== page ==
Government Cyber Security Guidelines For Business Lack Clarity

Apr 16, 2014

Following the launch of the UK government’s Cyber Security Implementation Profile earlier this week, the Institution of Engineering and Technology (IET) has called for greater clarity.

According to IET cyber security lead Hugh Boyes, the new publication intended to define minimum cyber hygiene for UK businesses has caused confusion that the government needs to clear up.

Previously, Whitehall has endorsed two other sets of cyber safety guidelines, as well as its own “10 Steps to Cyber Security,” which was publish in September 2012.

“Having three separate sets of guidelines on cyber security endorsing 20, 10 and 5 controls respectively, is very confusing,” claimed Boyes.

“UK businesses are unlikely to understand which are the definitive guidelines and, worse still, there is a real danger they will ignore the advice altogether, simply because there is no clear message about which guidelines are most applicable to them,” he continued.

Boyes went on to explain his view that for the newly published guidelines to have any impact or conviction, the government needs to issue clear guidance about when each set of suggestions should be used.

“Even better would be if the government led from the front by auditing its own services against these latest guidelines and then declaring the results publicly as a matter of urgency,” he added.

Government Should Set Example And Follow Own Advice

The cyber security chief also took issue with Whitehall’s recent agreement with Microsoft to provide extended support for the now discontinued Windows XP.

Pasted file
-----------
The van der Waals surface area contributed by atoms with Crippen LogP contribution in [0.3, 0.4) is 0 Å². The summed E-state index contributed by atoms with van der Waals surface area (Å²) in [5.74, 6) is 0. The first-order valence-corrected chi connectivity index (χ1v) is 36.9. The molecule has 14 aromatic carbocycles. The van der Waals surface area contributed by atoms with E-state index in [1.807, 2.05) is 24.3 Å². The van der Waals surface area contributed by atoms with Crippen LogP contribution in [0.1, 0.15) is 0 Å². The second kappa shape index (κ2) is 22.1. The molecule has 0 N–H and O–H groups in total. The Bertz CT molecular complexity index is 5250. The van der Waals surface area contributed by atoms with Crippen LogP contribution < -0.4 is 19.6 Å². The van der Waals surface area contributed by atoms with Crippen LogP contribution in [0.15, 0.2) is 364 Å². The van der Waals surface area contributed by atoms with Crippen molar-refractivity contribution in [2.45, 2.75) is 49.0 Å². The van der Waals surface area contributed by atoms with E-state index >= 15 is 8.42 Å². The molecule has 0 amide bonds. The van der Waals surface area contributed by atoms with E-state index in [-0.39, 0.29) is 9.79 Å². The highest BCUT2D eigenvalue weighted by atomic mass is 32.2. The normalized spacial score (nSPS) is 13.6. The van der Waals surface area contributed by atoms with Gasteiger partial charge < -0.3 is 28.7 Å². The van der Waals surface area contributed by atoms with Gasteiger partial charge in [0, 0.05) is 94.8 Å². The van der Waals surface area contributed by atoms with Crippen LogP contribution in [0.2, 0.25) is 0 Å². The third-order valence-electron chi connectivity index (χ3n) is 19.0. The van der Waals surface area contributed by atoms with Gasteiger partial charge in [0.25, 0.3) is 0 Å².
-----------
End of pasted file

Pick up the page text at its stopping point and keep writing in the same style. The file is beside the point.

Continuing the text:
After pointing out that one new guideline advises on patch management, he cited the recent example of this deal, calling it “at best a short-term gap measure.”

“The government should set an example by ensuring that PCs using the XP OS within its IT estate are upgraded or replaced within the 12-month support contract the Cabinet Office has just signed with Microsoft,” he claimed.

“The government has an open source software policy and this is a good opportunity to expand the use of open source operating systems within the public sector IT estate,” Boyes concluded.

The New Guidelines

The new Cyber Security Implementation Profile covers five basic controls that businesses need to consider including secure configuration, access control, malware protection, patch management and firewalls and Internet gateways.

Universities and science Minister David Willetts has claimed that it is an easy and cost effective way to help businesses protect themselves against the risk of operating online.




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